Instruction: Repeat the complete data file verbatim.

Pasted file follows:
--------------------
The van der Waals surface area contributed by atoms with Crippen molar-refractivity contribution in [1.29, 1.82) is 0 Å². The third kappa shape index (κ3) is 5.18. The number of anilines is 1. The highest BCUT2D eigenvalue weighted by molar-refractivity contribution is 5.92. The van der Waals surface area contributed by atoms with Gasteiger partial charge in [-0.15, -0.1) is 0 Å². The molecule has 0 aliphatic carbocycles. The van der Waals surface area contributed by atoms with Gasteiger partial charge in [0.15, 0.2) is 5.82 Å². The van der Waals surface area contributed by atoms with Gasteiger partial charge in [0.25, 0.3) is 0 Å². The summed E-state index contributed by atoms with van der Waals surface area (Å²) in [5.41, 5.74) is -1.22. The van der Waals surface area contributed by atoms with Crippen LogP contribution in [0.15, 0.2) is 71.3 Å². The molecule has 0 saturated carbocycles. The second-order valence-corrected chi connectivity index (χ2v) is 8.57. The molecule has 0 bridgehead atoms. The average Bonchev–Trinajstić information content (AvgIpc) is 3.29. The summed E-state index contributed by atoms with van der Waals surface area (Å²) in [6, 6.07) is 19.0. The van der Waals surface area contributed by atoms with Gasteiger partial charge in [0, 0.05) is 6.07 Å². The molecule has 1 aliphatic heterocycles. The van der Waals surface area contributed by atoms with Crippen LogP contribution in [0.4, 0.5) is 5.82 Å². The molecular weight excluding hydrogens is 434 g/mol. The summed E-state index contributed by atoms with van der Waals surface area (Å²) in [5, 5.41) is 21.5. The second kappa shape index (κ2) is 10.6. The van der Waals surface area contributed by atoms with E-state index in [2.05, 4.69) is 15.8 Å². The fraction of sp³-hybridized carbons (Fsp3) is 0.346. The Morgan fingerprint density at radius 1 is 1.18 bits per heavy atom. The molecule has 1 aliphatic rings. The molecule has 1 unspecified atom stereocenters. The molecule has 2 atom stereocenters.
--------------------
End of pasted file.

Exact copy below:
The van der Waals surface area contributed by atoms with Crippen molar-refractivity contribution in [1.29, 1.82) is 0 Å². The third kappa shape index (κ3) is 5.18. The number of anilines is 1. The highest BCUT2D eigenvalue weighted by molar-refractivity contribution is 5.92. The van der Waals surface area contributed by atoms with Gasteiger partial charge in [-0.15, -0.1) is 0 Å². The molecule has 0 aliphatic carbocycles. The van der Waals surface area contributed by atoms with Gasteiger partial charge in [0.15, 0.2) is 5.82 Å². The van der Waals surface area contributed by atoms with Gasteiger partial charge in [0.25, 0.3) is 0 Å². The summed E-state index contributed by atoms with van der Waals surface area (Å²) in [5.41, 5.74) is -1.22. The van der Waals surface area contributed by atoms with Crippen LogP contribution in [0.15, 0.2) is 71.3 Å². The molecule has 0 saturated carbocycles. The second-order valence-corrected chi connectivity index (χ2v) is 8.57. The molecule has 0 bridgehead atoms. The average Bonchev–Trinajstić information content (AvgIpc) is 3.29. The summed E-state index contributed by atoms with van der Waals surface area (Å²) in [6, 6.07) is 19.0. The van der Waals surface area contributed by atoms with Gasteiger partial charge in [0, 0.05) is 6.07 Å². The molecule has 1 aliphatic heterocycles. The van der Waals surface area contributed by atoms with Crippen LogP contribution in [0.4, 0.5) is 5.82 Å². The molecular weight excluding hydrogens is 434 g/mol. The summed E-state index contributed by atoms with van der Waals surface area (Å²) in [5, 5.41) is 21.5. The second kappa shape index (κ2) is 10.6. The van der Waals surface area contributed by atoms with E-state index in [2.05, 4.69) is 15.8 Å². The fraction of sp³-hybridized carbons (Fsp3) is 0.346. The Morgan fingerprint density at radius 1 is 1.18 bits per heavy atom. The molecule has 1 aliphatic rings. The molecule has 1 unspecified atom stereocenters. The molecule has 2 atom stereocenters.